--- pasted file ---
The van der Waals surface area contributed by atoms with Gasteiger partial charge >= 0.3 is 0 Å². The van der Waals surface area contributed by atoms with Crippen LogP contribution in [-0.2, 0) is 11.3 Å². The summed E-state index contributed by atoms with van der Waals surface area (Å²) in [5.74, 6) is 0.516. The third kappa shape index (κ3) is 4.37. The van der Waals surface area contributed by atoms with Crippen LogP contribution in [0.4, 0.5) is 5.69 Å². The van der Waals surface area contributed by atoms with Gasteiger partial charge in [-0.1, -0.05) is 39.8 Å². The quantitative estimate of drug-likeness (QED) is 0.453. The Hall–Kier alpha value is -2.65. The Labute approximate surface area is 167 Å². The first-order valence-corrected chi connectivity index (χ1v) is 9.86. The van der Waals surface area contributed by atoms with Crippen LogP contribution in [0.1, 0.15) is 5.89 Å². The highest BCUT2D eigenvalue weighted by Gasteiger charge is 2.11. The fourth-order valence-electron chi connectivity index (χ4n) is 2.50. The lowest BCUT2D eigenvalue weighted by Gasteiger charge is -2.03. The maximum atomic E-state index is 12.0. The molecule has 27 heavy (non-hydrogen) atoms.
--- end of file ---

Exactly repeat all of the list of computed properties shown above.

The van der Waals surface area contributed by atoms with Gasteiger partial charge >= 0.3 is 0 Å². The van der Waals surface area contributed by atoms with Crippen LogP contribution in [-0.2, 0) is 11.3 Å². The summed E-state index contributed by atoms with van der Waals surface area (Å²) in [5.74, 6) is 0.516. The third kappa shape index (κ3) is 4.37. The van der Waals surface area contributed by atoms with Crippen LogP contribution in [0.4, 0.5) is 5.69 Å². The van der Waals surface area contributed by atoms with Gasteiger partial charge in [-0.1, -0.05) is 39.8 Å². The quantitative estimate of drug-likeness (QED) is 0.453. The Hall–Kier alpha value is -2.65. The Labute approximate surface area is 167 Å². The first-order valence-corrected chi connectivity index (χ1v) is 9.86. The van der Waals surface area contributed by atoms with Crippen LogP contribution in [0.1, 0.15) is 5.89 Å². The highest BCUT2D eigenvalue weighted by Gasteiger charge is 2.11. The fourth-order valence-electron chi connectivity index (χ4n) is 2.50. The lowest BCUT2D eigenvalue weighted by Gasteiger charge is -2.03. The maximum atomic E-state index is 12.0. The molecule has 27 heavy (non-hydrogen) atoms.